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Pregnant woman taking a pill at home

Multiple studies linking the use of acetaminophen (Tylenol) during pregnancy to neurological disorders like autism and attention deficit hyperactivity disorder (ADHD) are being challenged by a new study that has just emerged from the Karolinska Institute in Sweden and Drexel University.

The study, published in the peer-reviewed medical journal JAMA on Tuesday, analyzed about 2.5 million children born between 1995 and 2019, and found “no evidence of increased risk of autism or ADHD associated with acetaminophen use,” according to the study. However, it did find a “marginally increased risk” in models without “sibling controls.”

Important to the study was its sibling analysis, conducted to look at full siblings who share both genetic and environmental components. There was no risk found in those observations, which suggests that variables observed in other models may be contributing to skewed data.

“Matched sibling control studies better control for environmental factors that are unknown to the investigators,” Dr. Eric Brenner, an assistant professor of pediatrics at Duke University, said in an email to CNN. Brenner was not involved in the study.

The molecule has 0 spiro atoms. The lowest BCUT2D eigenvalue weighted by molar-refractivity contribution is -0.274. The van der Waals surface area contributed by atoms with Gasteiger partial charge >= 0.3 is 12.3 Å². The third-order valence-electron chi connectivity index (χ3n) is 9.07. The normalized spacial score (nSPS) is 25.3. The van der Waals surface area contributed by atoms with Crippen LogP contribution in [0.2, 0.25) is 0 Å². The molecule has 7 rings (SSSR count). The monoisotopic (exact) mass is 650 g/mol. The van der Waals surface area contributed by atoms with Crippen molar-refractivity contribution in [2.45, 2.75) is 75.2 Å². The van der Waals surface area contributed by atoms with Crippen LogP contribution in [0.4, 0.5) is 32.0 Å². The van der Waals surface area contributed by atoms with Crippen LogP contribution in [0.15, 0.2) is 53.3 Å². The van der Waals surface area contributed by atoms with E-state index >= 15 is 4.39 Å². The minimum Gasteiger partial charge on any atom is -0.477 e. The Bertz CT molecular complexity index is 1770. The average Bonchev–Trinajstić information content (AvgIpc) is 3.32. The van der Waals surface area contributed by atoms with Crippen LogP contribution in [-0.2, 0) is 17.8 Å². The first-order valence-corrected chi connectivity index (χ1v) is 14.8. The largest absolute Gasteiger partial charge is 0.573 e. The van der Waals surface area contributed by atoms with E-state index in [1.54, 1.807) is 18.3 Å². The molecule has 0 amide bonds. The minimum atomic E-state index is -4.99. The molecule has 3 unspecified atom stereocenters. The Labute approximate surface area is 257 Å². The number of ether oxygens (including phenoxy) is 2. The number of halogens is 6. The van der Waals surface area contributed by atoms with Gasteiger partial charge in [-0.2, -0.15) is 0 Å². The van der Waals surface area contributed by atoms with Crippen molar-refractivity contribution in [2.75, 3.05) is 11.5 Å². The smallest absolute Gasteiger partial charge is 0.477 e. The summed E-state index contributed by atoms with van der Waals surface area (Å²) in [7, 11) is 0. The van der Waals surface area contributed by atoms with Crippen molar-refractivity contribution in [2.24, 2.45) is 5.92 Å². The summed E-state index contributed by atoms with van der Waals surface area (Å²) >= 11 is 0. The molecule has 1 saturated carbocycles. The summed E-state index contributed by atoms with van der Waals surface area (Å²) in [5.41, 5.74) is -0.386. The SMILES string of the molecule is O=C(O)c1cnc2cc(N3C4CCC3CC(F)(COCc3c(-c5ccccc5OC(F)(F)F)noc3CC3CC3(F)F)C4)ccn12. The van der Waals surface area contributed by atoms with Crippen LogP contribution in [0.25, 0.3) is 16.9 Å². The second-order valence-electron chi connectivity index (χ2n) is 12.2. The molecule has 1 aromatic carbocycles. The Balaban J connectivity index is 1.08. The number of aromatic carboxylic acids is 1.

“Sibling controls will most likely grow up in the same home, have similar diets, and will be exposed to similar environments which allows investigators to better control for environmental factors.”

‘Admissible evidence’: federal judge rules against 440 Tylenol lawsuits

A federal judge ruled that 440 lawsuits against Tylenol makers do not have “admissible evidence” showing a link between prenatal use of Tylenol and autism or ADHD, according to reporting by ABC News.

U.S. District Judge Denise Cote wrote in her opinion that the presentations of some experts seemed to be “cherry-picked and misrepresented study results.” The judge acknowledged that at least one expert “refused to acknowledge the role of genetics in the etiology of either ASD or ADHD.”

The strength of the recent study published in JAMA is its duration and number of participants. The results that show no real risk of acetaminophen use during pregnancy as a contributing factor to autism and ADHD are in agreement with the American College of Obstetricians and Gynecologists, which maintains the painkiller is safe for pregnant women to use.

A committee of the Society for Maternal-Fetal Medicine, a 5,000-member nonprofit, determined in 2017 that “the weight of evidence is inconclusive,” USA TODAY previously reported.

The U.S. Food and Drug Administration has chosen to not weigh in on the ongoing lawsuits. The FDA publicly commented on the issue in 2015 when it stated it was investigating concerns. After reviewing studies, the FDA noted “potential limitations” and maintained its stance that Tylenol for pain in pregnancy is safe at this time.

Contributing: Karen Weintraub

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